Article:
Cyclical productivity in a model of labor hoarding
A Large Bayesian VAR of the United States Economy
We model the United States macroeconomic and financial sectors using a formal and unified econometric model. Through shrinkage, our Bayesian VAR provides a flexible framework for modeling the dynamics of thirty-one variables, many of which are tracked by the Federal Reserve. We show how the model can be used for understanding key features of the data, constructing counterfactual scenarios, and evaluating the macroeconomic environment both retrospectively and prospectively. Considering its breadth and versatility for policy applications, our modeling approach gives a reliable, reduced form ...
Monitoring Economic Conditions during a Government Shutdown
The recent partial shutdown of the federal government has disrupted publication schedules for many U.S. Census Bureau and Bureau of Economic Analysis (BEA) data releases. Most notably, the release of GDP for the fourth quarter of 2018—originally scheduled for January 30—has been postponed indefinitely. Even without the full slate of Census Bureau and BEA releases, forecasters have continued to make predictions for 2018:Q4 GDP growth; as of February 1, the New York Fed Staff Nowcast stands at 2.6 percent, the Atlanta Fed’s GDPNow stands at 2.5 percent, and the Blue Chip Financial ...
Inflation Persistence—An Update with December Data
This post presents an updated estimate of inflation persistence, following the release of personal consumption expenditure (PCE) price data for December 2022. The estimates are obtained by the Multivariate Core Trend (MCT), a model we introduced on Liberty Street Economics last year and covered most recently in a January post. The MCT is a dynamic factor model estimated on monthly data for the seventeen major sectors of the PCE price index. It decomposes each sector’s inflation as the sum of a common trend, a sector-specific trend, a common transitory shock, and a sector-specific transitory ...
Does inflation reduce productivity?
Developing a Narrative: the Great Recession and Its Aftermath
The severe recession experienced by the U.S. economy between December 2007 and June 2009 has given way to a disappointing recovery. It took three and a half years for GDP to return to its pre-recession peak, and by most accounts this broad measure of economic activity remains below trend today. What precipitated the U.S. economy into the worst recession since the Great Depression? And what headwinds are holding back the recovery? Are these headwinds permanent, calling for a revision of our assessment of the economy?s speed limit? Or are they transitory, although very long-lasting, as the ...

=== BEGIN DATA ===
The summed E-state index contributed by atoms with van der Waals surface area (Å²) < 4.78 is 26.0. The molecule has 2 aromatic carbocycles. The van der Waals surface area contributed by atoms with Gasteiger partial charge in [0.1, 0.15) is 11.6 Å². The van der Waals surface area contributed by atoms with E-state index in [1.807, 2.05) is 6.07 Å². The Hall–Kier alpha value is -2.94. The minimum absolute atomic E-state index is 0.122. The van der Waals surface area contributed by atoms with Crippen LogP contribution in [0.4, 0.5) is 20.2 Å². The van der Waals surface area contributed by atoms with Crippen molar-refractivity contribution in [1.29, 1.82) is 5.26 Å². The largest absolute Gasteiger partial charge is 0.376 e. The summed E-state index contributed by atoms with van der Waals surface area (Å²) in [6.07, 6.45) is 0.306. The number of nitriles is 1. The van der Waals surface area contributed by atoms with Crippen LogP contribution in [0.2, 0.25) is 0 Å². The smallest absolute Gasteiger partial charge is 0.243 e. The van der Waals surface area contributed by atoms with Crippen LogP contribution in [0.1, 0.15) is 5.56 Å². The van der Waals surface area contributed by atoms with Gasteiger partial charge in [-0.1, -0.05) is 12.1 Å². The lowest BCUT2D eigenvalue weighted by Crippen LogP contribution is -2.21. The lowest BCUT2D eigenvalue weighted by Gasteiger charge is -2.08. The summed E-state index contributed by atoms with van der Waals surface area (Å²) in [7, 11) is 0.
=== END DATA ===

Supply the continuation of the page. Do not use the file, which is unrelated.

Do expected future marginal costs drive inflation dynamics?
This article discusses a more general interpretation of the two-step minimum distance estimation procedure proposed in earlier work by Sbordone. The estimator is again applied to a version of the New Keynesian Phillips curve, in which inflation dynamics are driven by the expected evolution of marginal costs. The article clarifies econometric issues, addresses concerns about uncertainty and model misspecification raised in recent studies, and assesses the robustness of previous results. While confirming the importance of forward-looking terms in accounting for inflation dynamics, it suggests ...
The macroeconomics of trend inflation
Most macroeconomic models for monetary policy analysis are approximated around a zero inflation steady state, but most central banks target an inflation rate of about 2 percent. Many economists have recently proposed even higher inflation targets to reduce the incidence of the zero lower bound constraint on monetary policy. In this survey, we show that the conduct of monetary policy should be analyzed by appropriately accounting for the positive trend inflation targeted by policymakers. We first review empirical research on the evolution and dynamics of U.S. trend inflation and some proposed ...
Sources of New York employment fluctuations
The authors analyze employment growth in the metropolitan region and its relationship to employment in the United States as a whole. They identify a strong cyclical link between the region and the nation, punctuated by occasional, persistent shifts in the region's underlying growth rate. Some shifts are found to be related to industry factors, such as the restructuring of financial services in the late 1980s. However, the authors attribute a large and increasing share of New York employment fluctuations to region-specific factors.
The FRBNY DSGE model
The goal of this paper is to present the dynamic stochastic general equilibrium (DSGE) model developed and used at the Federal Reserve Bank of New York. The paper describes how the model works, how it is estimated, how it rationalizes past history, including the Great Recession, and how it is used for forecasting and policy analysis.